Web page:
A frequent flyer account is analogous to that of a “depositor in a mutual savings association” which is expressly excluded from the scope of “financial interests” unless the value of the interest could be substantially affected by the outcome of the case. See 28 U.S.C. § 455(d)(4)(iii) (the “interest ․ of a depositor in a mutual savings association ․ is a ‘financial interest’ in the organization only if the outcome of the proceeding could substantially affect the value of the interest.”). Indeed, § 455(d)(4)(iii) excludes from the scope of “financial interests” not only deposits in mutual savings accounts, but also a policyholder's interest in a mutual insurance company, and “similar proprietary interest[s]”.1 It is clear beyond peradventure that the interest of the judges on this panel in their personal frequent flyer accounts could not be substantially affected by the outcome of the instant case. The subject matter at issue in the instant case is not the viability of Delta's Frequent Flyer Program, but merely a single person's alleged improper transactions involving frequent flyer awards. There is no indication in the briefs or record in this case that Sasser's position in this litigation, if it prevailed, would jeopardize the viability of the entire Delta Frequent Flyer Program.2 Thus, it is clear that the frequent flyer accounts do not constitute a “financial interest” in Delta Air Lines.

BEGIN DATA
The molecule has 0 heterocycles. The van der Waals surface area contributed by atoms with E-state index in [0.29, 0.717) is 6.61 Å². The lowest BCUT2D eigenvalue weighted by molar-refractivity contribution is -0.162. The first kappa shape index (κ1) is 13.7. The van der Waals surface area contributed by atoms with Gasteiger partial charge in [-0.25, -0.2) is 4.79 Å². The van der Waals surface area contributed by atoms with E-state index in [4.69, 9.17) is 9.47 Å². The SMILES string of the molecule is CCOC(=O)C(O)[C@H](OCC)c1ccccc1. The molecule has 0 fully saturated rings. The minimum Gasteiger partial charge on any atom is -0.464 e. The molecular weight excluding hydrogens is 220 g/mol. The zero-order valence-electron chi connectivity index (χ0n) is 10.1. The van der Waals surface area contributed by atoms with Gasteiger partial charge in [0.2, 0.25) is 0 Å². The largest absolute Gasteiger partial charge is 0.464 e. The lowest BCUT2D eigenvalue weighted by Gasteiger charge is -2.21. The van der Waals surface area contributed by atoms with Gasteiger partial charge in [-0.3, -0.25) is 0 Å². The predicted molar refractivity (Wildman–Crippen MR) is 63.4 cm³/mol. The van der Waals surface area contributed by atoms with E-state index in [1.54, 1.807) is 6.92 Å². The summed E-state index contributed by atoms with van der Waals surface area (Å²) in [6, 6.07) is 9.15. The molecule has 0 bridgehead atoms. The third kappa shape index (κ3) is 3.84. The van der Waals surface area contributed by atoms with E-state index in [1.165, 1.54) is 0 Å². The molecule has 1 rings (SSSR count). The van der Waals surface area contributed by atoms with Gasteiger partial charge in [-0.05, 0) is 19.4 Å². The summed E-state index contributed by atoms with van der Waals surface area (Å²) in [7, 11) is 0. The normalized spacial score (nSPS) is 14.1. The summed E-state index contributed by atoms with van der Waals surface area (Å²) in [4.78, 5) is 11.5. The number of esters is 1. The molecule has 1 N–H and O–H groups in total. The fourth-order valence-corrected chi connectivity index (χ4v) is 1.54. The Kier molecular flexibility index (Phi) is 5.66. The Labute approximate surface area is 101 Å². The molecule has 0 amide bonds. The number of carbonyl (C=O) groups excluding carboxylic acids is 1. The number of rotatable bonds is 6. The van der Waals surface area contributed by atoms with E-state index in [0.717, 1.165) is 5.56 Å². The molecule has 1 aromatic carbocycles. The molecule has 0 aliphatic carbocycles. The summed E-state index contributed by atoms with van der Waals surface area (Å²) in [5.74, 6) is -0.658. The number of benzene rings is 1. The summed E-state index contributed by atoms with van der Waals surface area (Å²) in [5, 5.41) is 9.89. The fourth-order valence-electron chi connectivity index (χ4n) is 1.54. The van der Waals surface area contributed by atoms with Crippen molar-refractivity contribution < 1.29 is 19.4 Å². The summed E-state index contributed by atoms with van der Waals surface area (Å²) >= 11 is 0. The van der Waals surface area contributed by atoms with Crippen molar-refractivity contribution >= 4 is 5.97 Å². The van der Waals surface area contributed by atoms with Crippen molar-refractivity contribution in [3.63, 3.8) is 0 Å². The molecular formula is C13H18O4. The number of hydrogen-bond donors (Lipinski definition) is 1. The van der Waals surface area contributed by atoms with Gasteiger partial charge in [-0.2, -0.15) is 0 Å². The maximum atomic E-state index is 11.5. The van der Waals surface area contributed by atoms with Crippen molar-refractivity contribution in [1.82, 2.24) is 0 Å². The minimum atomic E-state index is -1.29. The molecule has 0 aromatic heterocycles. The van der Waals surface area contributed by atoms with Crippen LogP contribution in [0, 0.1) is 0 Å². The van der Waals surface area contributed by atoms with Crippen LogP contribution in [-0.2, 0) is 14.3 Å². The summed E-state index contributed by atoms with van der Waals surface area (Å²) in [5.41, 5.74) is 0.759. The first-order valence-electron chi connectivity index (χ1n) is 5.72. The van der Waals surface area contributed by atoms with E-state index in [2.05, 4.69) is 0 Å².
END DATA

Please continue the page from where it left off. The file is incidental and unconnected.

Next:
For the same reasons, the frequent flyer accounts of the judges on this panel are not disqualifying interests pursuant to 28 U.S.C. § 455(b)(4) (disqualifying interest if a judge knows that he or she has “any other interest that could be substantially affected by the outcome of the proceeding”), or pursuant to 28 U.S.C. § 455(b)(5)(iii) (disqualifying interest if a judge knows that he or she has “an interest that could be substantially affected by the outcome of the proceeding”).